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Charity appeals for donations after windfarm challenge setback

A conservation charity which is fighting plans for a massive windfarm on the hills above Loch Ness has lost a bid to have its costs capped ahead of a court action.

The John Muir Trust has launched a legal challenge to SSE’s plans for a windfarm at Stronelairg near Fort Augustus, comprising 67 turbines.

The development will be in the Monadhliath Mountains, an area which was designated as wild land by the Scottish Government earlier this year.

But today, the trust’s bid for a protective expenses order was turned down by Lord Phillip at the Court of Session in Edinburgh.

The trust is now considering its next step ahead of a judicial review in December.

However it is also appealing for donations to allow the case to continue.

Stuart Brooks, chief executive for the John Muir Trust said: “Naturally, we are disappointed with this decision.

“We do not have access to the resources of either the Scottish Government or SSE, the energy giant which stands to make hundreds of millions of pounds from the Stronelairg development.

“Today’s decision suggests that charities in Scotland will find it extremely difficult to obtain a measure of protection from very high legal costs when bringing environmental cases in the public interest.”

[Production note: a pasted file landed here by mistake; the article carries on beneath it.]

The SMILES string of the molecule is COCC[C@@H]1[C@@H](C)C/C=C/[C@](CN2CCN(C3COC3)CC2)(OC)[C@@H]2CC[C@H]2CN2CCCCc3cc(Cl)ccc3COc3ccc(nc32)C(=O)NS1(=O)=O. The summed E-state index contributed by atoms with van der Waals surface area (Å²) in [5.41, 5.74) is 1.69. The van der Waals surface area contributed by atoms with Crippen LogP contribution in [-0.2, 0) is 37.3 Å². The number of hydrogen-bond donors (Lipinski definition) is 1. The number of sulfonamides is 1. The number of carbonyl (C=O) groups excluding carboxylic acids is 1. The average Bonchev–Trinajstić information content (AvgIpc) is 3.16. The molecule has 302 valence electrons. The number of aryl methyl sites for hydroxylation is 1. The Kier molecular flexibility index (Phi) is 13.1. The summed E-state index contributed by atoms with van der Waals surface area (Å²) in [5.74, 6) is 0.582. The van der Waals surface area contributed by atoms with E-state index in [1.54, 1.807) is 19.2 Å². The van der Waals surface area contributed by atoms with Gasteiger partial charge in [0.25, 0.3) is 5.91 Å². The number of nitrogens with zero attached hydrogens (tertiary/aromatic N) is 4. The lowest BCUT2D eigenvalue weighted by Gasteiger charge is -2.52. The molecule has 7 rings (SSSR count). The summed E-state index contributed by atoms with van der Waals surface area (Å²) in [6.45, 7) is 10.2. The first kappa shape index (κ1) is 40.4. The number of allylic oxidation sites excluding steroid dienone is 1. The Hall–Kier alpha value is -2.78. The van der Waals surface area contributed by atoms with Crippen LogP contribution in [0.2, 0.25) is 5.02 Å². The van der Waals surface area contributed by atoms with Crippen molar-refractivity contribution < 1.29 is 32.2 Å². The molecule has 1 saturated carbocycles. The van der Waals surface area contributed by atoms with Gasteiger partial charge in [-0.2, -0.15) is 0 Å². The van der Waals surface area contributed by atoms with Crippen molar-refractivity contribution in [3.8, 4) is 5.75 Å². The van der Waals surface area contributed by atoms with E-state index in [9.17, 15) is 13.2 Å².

The trust appeal for help was backed yesterday by the Mountaineering Council of Scotland (MCoS).

The chief officer David Gibson said: “Anyone interested in the functioning of a democratic planning process will see the logic of why there should be a judicial review, and why a charity acting in the public interest should have its legal costs protected.

Mr Gibson said that the lack of an expenses cap meant it was “David the charitable trust against the Goliaths of the Scottish Government and SSE in the courts”.

The Stronelairg windfarm was given permission by the Scottish Government, in June this year, despite an objection from Scottish Natural Heritage.

If it is built, it will be the largest onshore array in the Highlands.

The scheme, which will be on Garrogie Estate, owned by Charles Connell, is one of several planned in the area.

An SSE spokeswoman said: “SSE welcomes today’s decision. We are confident in the strength and viability of the Stronelairg proposal and will continue to respond to the legal challenge through the appropriate process.”